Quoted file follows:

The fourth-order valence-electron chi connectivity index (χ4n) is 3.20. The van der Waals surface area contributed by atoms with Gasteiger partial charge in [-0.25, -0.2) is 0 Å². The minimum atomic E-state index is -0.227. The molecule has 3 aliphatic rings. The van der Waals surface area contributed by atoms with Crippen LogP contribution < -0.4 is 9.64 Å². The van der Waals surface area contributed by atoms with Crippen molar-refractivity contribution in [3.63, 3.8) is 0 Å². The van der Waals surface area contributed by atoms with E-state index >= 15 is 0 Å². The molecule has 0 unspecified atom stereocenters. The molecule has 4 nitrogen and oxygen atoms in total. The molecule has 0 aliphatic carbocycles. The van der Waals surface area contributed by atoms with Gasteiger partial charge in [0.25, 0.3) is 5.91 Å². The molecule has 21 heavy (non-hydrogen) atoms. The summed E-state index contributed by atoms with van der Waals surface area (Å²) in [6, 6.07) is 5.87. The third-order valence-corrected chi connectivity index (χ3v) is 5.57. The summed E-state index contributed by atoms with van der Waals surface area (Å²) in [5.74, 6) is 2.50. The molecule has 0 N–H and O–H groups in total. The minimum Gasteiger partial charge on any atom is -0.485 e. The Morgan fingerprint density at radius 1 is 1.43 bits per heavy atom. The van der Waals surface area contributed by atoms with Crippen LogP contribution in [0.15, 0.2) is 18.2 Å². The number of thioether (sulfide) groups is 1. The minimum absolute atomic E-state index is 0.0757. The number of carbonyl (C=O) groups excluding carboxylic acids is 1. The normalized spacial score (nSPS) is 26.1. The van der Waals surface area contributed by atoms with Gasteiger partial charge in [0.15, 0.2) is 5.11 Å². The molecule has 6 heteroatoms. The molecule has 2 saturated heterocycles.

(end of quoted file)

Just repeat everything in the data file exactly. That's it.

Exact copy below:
The fourth-order valence-electron chi connectivity index (χ4n) is 3.20. The van der Waals surface area contributed by atoms with Gasteiger partial charge in [-0.25, -0.2) is 0 Å². The minimum atomic E-state index is -0.227. The molecule has 3 aliphatic rings. The van der Waals surface area contributed by atoms with Crippen LogP contribution < -0.4 is 9.64 Å². The van der Waals surface area contributed by atoms with Crippen molar-refractivity contribution in [3.63, 3.8) is 0 Å². The van der Waals surface area contributed by atoms with E-state index >= 15 is 0 Å². The molecule has 0 unspecified atom stereocenters. The molecule has 4 nitrogen and oxygen atoms in total. The molecule has 0 aliphatic carbocycles. The van der Waals surface area contributed by atoms with Gasteiger partial charge in [0.25, 0.3) is 5.91 Å². The molecule has 21 heavy (non-hydrogen) atoms. The summed E-state index contributed by atoms with van der Waals surface area (Å²) in [6, 6.07) is 5.87. The third-order valence-corrected chi connectivity index (χ3v) is 5.57. The summed E-state index contributed by atoms with van der Waals surface area (Å²) in [5.74, 6) is 2.50. The molecule has 0 N–H and O–H groups in total. The minimum Gasteiger partial charge on any atom is -0.485 e. The Morgan fingerprint density at radius 1 is 1.43 bits per heavy atom. The van der Waals surface area contributed by atoms with Crippen LogP contribution in [0.15, 0.2) is 18.2 Å². The number of thioether (sulfide) groups is 1. The minimum absolute atomic E-state index is 0.0757. The number of carbonyl (C=O) groups excluding carboxylic acids is 1. The normalized spacial score (nSPS) is 26.1. The van der Waals surface area contributed by atoms with Gasteiger partial charge in [0.15, 0.2) is 5.11 Å². The molecule has 6 heteroatoms. The molecule has 2 saturated heterocycles.